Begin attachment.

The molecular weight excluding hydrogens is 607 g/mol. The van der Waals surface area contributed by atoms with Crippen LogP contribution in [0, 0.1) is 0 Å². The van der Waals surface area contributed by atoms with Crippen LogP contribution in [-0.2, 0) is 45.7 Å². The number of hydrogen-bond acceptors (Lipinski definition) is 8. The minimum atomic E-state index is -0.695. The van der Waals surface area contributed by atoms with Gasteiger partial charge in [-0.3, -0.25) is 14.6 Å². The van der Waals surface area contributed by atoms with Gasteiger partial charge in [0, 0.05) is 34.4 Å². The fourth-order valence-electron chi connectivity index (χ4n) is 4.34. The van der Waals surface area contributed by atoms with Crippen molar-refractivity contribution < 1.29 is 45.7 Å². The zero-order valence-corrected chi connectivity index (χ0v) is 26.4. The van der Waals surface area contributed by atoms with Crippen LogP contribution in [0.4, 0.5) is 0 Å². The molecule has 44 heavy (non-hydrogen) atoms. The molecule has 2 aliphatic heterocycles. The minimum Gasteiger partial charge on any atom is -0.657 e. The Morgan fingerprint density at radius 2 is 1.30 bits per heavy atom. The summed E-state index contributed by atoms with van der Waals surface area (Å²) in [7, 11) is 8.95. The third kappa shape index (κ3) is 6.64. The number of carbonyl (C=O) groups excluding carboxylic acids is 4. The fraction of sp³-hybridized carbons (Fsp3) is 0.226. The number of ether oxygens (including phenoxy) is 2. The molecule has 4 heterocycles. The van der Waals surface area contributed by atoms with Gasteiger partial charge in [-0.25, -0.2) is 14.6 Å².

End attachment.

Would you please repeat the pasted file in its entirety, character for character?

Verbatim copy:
The molecular weight excluding hydrogens is 607 g/mol. The van der Waals surface area contributed by atoms with Crippen LogP contribution in [0, 0.1) is 0 Å². The van der Waals surface area contributed by atoms with Crippen LogP contribution in [-0.2, 0) is 45.7 Å². The number of hydrogen-bond acceptors (Lipinski definition) is 8. The minimum atomic E-state index is -0.695. The van der Waals surface area contributed by atoms with Gasteiger partial charge in [-0.3, -0.25) is 14.6 Å². The van der Waals surface area contributed by atoms with Gasteiger partial charge in [0, 0.05) is 34.4 Å². The fourth-order valence-electron chi connectivity index (χ4n) is 4.34. The van der Waals surface area contributed by atoms with Crippen molar-refractivity contribution < 1.29 is 45.7 Å². The zero-order valence-corrected chi connectivity index (χ0v) is 26.4. The van der Waals surface area contributed by atoms with Crippen LogP contribution in [0.4, 0.5) is 0 Å². The molecule has 44 heavy (non-hydrogen) atoms. The molecule has 2 aliphatic heterocycles. The minimum Gasteiger partial charge on any atom is -0.657 e. The Morgan fingerprint density at radius 2 is 1.30 bits per heavy atom. The summed E-state index contributed by atoms with van der Waals surface area (Å²) in [7, 11) is 8.95. The third kappa shape index (κ3) is 6.64. The number of carbonyl (C=O) groups excluding carboxylic acids is 4. The fraction of sp³-hybridized carbons (Fsp3) is 0.226. The number of ether oxygens (including phenoxy) is 2. The molecule has 4 heterocycles. The van der Waals surface area contributed by atoms with Gasteiger partial charge in [-0.25, -0.2) is 14.6 Å².